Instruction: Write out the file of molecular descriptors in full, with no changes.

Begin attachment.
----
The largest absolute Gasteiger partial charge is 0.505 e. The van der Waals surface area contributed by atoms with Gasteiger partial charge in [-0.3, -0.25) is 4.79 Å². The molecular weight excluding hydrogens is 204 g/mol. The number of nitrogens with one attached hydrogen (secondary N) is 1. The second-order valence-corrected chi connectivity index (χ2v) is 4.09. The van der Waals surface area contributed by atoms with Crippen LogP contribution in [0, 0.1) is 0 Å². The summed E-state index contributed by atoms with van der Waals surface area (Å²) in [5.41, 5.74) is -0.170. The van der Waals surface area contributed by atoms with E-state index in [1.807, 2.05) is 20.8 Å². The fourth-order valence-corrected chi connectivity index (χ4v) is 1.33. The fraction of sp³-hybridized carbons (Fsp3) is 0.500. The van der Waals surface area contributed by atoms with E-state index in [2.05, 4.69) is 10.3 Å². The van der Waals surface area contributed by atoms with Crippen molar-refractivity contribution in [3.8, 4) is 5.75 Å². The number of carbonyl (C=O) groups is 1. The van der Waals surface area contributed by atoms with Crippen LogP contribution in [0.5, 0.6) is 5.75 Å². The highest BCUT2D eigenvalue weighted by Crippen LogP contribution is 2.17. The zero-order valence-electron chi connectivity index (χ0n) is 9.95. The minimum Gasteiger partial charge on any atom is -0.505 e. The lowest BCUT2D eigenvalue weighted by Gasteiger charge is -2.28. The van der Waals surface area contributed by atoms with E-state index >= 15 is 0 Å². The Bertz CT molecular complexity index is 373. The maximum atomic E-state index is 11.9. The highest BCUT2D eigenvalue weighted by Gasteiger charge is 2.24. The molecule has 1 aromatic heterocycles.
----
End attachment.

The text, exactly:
The largest absolute Gasteiger partial charge is 0.505 e. The van der Waals surface area contributed by atoms with Gasteiger partial charge in [-0.3, -0.25) is 4.79 Å². The molecular weight excluding hydrogens is 204 g/mol. The number of nitrogens with one attached hydrogen (secondary N) is 1. The second-order valence-corrected chi connectivity index (χ2v) is 4.09. The van der Waals surface area contributed by atoms with Crippen LogP contribution in [0, 0.1) is 0 Å². The summed E-state index contributed by atoms with van der Waals surface area (Å²) in [5.41, 5.74) is -0.170. The van der Waals surface area contributed by atoms with E-state index in [1.807, 2.05) is 20.8 Å². The fourth-order valence-corrected chi connectivity index (χ4v) is 1.33. The fraction of sp³-hybridized carbons (Fsp3) is 0.500. The van der Waals surface area contributed by atoms with E-state index in [2.05, 4.69) is 10.3 Å². The van der Waals surface area contributed by atoms with Crippen molar-refractivity contribution in [3.8, 4) is 5.75 Å². The number of carbonyl (C=O) groups is 1. The van der Waals surface area contributed by atoms with Crippen LogP contribution in [0.5, 0.6) is 5.75 Å². The highest BCUT2D eigenvalue weighted by Crippen LogP contribution is 2.17. The zero-order valence-electron chi connectivity index (χ0n) is 9.95. The minimum Gasteiger partial charge on any atom is -0.505 e. The lowest BCUT2D eigenvalue weighted by Gasteiger charge is -2.28. The van der Waals surface area contributed by atoms with E-state index >= 15 is 0 Å². The Bertz CT molecular complexity index is 373. The maximum atomic E-state index is 11.9. The highest BCUT2D eigenvalue weighted by Gasteiger charge is 2.24. The molecule has 1 aromatic heterocycles.